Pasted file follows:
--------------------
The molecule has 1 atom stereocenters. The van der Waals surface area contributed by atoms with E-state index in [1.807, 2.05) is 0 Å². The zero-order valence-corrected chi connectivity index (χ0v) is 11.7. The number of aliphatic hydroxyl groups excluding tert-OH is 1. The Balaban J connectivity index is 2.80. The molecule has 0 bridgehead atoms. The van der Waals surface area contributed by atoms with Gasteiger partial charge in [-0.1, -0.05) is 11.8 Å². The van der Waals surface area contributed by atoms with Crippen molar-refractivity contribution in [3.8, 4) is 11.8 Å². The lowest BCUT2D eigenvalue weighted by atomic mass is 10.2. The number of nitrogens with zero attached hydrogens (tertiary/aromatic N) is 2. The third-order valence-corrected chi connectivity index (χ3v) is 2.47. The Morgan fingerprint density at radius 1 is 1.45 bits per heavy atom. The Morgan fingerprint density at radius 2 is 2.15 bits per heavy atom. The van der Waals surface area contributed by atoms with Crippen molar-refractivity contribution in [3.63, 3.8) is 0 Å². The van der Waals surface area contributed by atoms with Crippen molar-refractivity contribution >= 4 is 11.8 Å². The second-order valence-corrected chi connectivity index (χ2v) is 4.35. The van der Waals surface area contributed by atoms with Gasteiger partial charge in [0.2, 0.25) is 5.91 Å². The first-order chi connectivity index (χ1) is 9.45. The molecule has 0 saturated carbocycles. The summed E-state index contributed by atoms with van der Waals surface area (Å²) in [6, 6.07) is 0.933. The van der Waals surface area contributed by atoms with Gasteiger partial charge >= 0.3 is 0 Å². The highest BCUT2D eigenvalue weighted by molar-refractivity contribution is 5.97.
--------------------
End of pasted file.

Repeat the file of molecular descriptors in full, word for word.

The molecule has 1 atom stereocenters. The van der Waals surface area contributed by atoms with E-state index in [1.807, 2.05) is 0 Å². The zero-order valence-corrected chi connectivity index (χ0v) is 11.7. The number of aliphatic hydroxyl groups excluding tert-OH is 1. The Balaban J connectivity index is 2.80. The molecule has 0 bridgehead atoms. The van der Waals surface area contributed by atoms with Gasteiger partial charge in [-0.1, -0.05) is 11.8 Å². The van der Waals surface area contributed by atoms with Crippen molar-refractivity contribution in [3.8, 4) is 11.8 Å². The lowest BCUT2D eigenvalue weighted by atomic mass is 10.2. The number of nitrogens with zero attached hydrogens (tertiary/aromatic N) is 2. The third-order valence-corrected chi connectivity index (χ3v) is 2.47. The Morgan fingerprint density at radius 1 is 1.45 bits per heavy atom. The Morgan fingerprint density at radius 2 is 2.15 bits per heavy atom. The van der Waals surface area contributed by atoms with Crippen molar-refractivity contribution in [3.63, 3.8) is 0 Å². The van der Waals surface area contributed by atoms with Crippen molar-refractivity contribution >= 4 is 11.8 Å². The second-order valence-corrected chi connectivity index (χ2v) is 4.35. The van der Waals surface area contributed by atoms with Gasteiger partial charge in [0.2, 0.25) is 5.91 Å². The first-order chi connectivity index (χ1) is 9.45. The molecule has 0 saturated carbocycles. The summed E-state index contributed by atoms with van der Waals surface area (Å²) in [6, 6.07) is 0.933. The van der Waals surface area contributed by atoms with Gasteiger partial charge >= 0.3 is 0 Å². The highest BCUT2D eigenvalue weighted by molar-refractivity contribution is 5.97.